Quick n’ Green will be the convenience store with a conscience. This specialized industry requires a strong commitment to a “green” lifestyle that incorporates a desire to educate the consumer about the personal benefits realized through a green consciousness. Once educated, consumers understand that they can truly make a difference in their lives by what they eat and they can positively affect the environment by the products they use.
Quick n’ Green will start in Manhattan, New York on a city block that has a very large amount of foot traffic. Quick n’ Green will be small, clean, friendly and efficient. Through promotional events in the local community including live music, giving samples of our products away and educational booths by our natural/organic vendors; personal, educated assistance will be a hallmark of Quick n’ Green. Every segment of the population is a targeted customer; green consciousness does not differentiate according to age, race, or religion.
No doubt the Quick n’ Green customer will have to go to the supermarket for its large shopping requirements but for the other numerous times a month that just the basic core items are needed Quick n’ Green will have everything at hand.
A directive from the White House is making funds available to small businesses that provide healthy alternatives to consumers. On Tuesday, October 26, 2010, President Obama announced an initiative to spur growth, bolster hiring and free up credit for small businesses: a new $30 billion “small business lending fund” created from bank bailout money. The far-reaching nationwide campaign titled “Lets Move” calls for a myriad of initiatives that target what the First Lady calls the four pillars: Getting parents more informed about nutrition and exercise, improving the quality of food in schools, making healthy foods more affordable and accessible for families, and focusing more on physical education.

Investment Capital
Quick n’ Green is seeking to raise a minimum of $500,000.00. These funds will be used to establish 2 Quick n’ Green locations within one year’s time. There are multiple ways to enter the natural convenience store marketplace and these are the top three strategies used for rapid growth. The first is to purchase a business that is up and running. The benefit to this approach is that we are producing a profit from the get-go and because of this, it will be used for our initial entrance point. The second way is to rent a closed down convenient/grocery store location, and the third way is to rent a vacant location. Although there are three different and unique paths for Quick n’ Green’s rapid growth, location, location, location will be the deciding factor. Proceeds from the Quick n’ Green stores will be used to find more locations to expand.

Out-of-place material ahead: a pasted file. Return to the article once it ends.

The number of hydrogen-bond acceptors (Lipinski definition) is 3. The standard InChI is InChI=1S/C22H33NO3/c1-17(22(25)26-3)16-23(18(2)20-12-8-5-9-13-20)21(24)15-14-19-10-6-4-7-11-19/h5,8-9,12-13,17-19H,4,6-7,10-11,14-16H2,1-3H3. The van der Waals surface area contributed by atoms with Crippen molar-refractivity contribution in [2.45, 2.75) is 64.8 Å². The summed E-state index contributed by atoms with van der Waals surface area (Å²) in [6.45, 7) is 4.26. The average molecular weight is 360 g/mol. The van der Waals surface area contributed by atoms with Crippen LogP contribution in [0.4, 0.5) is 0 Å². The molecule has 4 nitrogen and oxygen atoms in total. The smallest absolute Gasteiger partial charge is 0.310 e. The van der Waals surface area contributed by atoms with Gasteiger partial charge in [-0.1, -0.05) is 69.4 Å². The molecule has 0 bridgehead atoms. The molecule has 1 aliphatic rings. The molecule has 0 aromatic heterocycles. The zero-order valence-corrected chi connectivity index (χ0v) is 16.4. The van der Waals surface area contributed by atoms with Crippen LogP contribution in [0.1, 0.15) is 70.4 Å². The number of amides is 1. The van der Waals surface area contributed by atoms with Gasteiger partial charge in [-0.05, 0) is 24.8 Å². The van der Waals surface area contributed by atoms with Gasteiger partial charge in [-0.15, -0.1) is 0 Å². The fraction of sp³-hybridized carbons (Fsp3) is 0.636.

Strategies and Objectives
Quick n’ Green’s main objective is to establish a reputation of convenience. We will always provide the most popular, natural and healthy core items. These high quality items such as milk, eggs, cheese, coffee and toilet paper, as well as fresh breakfast, lunch and dinner meals to go will be available at all times. We will promote a healthy, “green” lifestyle. We will use e-commerce as well as traditional marketing tools to attract the local community.
Quick n’ Green’s core management team consists of three individuals whose experience and past successes in the natural food industry and retail business can establish trusted relationships with top-notch quality vendors to provide these core items. Their ability to get a business up and running quickly, and educate and fulfill customer’s needs, will lead to a strong, trusted and continuing relationship within the community. Quick n’ Green’s plans for products like quality organic bulk and fresh brewed coffee will help us stand out. Our plans for signature, top quality and tasty tofu hot dogs, veggie burgers and tempeh sausages will be found at no other stores in the business. Management’s anticipation of trends and creative marketing ideas coupled with their ideas for Quick n’ Green signature products will help lead to quick potential growth and market recognition.
Quick n’ Green will create, update and maintain employee training manuals ensuring the people we hire will be trained properly so they can provide, fast, friendly and a consistently educated shopping experience to our customers. They will be able to provide information, when necessary, on the benefits of living a “green” lifestyle.
In a nutshell, the “green” lifestyle is one that is educated about eating healthy, organic foods and is active in caring for the environment and community at large. Quick n’ Green will be the convenience store with a heart and will eventually be more active in the local communities we do business in by giving back through fun promotional events, young entrepreneur mentoring programs at Quick n’ Green stores as well as our support and involvement in local youth sport and exercise activities.
Through successful growth and growing market share Quick n’ Green plans to continue to open new stores in appropriate locations in each community on city blocks, free standing buildings, strip malls and eventually gas stations. Quick n’ Green’s efficient and fast start up ability will make it ideal for numerous locations and opportunities.
Plan of Operation
Quick n’ Green stores will be open 7 days a week from 6:00 am to 10:00pm.
Quick n’ Green will serve organic coffee and breakfast foods, lunch and dinner offerings with snacks, all of our foods organic and/ or natural all the time.
For ease of operation there will be one main distributor – United Natural Foods, Inc. or “UNFI.” UNFI’s story parallels the story of the natural and organic product industry in the United States. It begins back in the 1970’s when consumer interest in natural foods began to blossom. Across the United States, small regional distributors sprang up to meet the needs of the growing market. These pioneers operated on a vision, entrepreneurial spirit and a shoestring budget. Over the years these smaller distributors grew into larger distributors. Business expanded as the need to meet demand for natural products increased. In 1996, two regional distributors combined forces to form United Natural Foods, Inc. Mountain People’s Warehouse based in Northern California and Cornucopia Natural Foods based in New England were the first two members of the UNFI family.